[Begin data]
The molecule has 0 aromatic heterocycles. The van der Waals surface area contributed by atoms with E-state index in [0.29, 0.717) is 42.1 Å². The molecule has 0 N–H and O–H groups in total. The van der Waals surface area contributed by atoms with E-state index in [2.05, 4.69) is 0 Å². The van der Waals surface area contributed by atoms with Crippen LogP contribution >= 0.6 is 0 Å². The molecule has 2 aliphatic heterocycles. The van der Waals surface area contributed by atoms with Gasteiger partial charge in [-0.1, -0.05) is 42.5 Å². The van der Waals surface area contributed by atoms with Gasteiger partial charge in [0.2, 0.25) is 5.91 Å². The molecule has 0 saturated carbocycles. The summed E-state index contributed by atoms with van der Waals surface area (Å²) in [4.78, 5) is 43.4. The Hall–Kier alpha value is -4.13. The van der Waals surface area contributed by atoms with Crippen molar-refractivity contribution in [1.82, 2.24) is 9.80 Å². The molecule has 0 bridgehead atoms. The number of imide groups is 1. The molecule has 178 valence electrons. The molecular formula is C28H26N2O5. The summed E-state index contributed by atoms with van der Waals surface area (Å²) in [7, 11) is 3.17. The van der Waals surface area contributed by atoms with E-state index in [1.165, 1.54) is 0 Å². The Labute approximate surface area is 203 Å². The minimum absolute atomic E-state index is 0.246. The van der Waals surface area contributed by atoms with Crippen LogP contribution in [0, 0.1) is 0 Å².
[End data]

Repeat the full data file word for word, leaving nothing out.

The molecule has 0 aromatic heterocycles. The van der Waals surface area contributed by atoms with E-state index in [0.29, 0.717) is 42.1 Å². The molecule has 0 N–H and O–H groups in total. The van der Waals surface area contributed by atoms with E-state index in [2.05, 4.69) is 0 Å². The van der Waals surface area contributed by atoms with Crippen LogP contribution >= 0.6 is 0 Å². The molecule has 2 aliphatic heterocycles. The van der Waals surface area contributed by atoms with Gasteiger partial charge in [-0.1, -0.05) is 42.5 Å². The van der Waals surface area contributed by atoms with Gasteiger partial charge in [0.2, 0.25) is 5.91 Å². The molecule has 0 saturated carbocycles. The summed E-state index contributed by atoms with van der Waals surface area (Å²) in [4.78, 5) is 43.4. The Hall–Kier alpha value is -4.13. The van der Waals surface area contributed by atoms with Crippen molar-refractivity contribution in [1.82, 2.24) is 9.80 Å². The molecule has 0 bridgehead atoms. The number of imide groups is 1. The molecule has 178 valence electrons. The molecular formula is C28H26N2O5. The summed E-state index contributed by atoms with van der Waals surface area (Å²) in [7, 11) is 3.17. The van der Waals surface area contributed by atoms with E-state index in [1.165, 1.54) is 0 Å². The Labute approximate surface area is 203 Å². The minimum absolute atomic E-state index is 0.246. The van der Waals surface area contributed by atoms with Crippen LogP contribution in [0, 0.1) is 0 Å².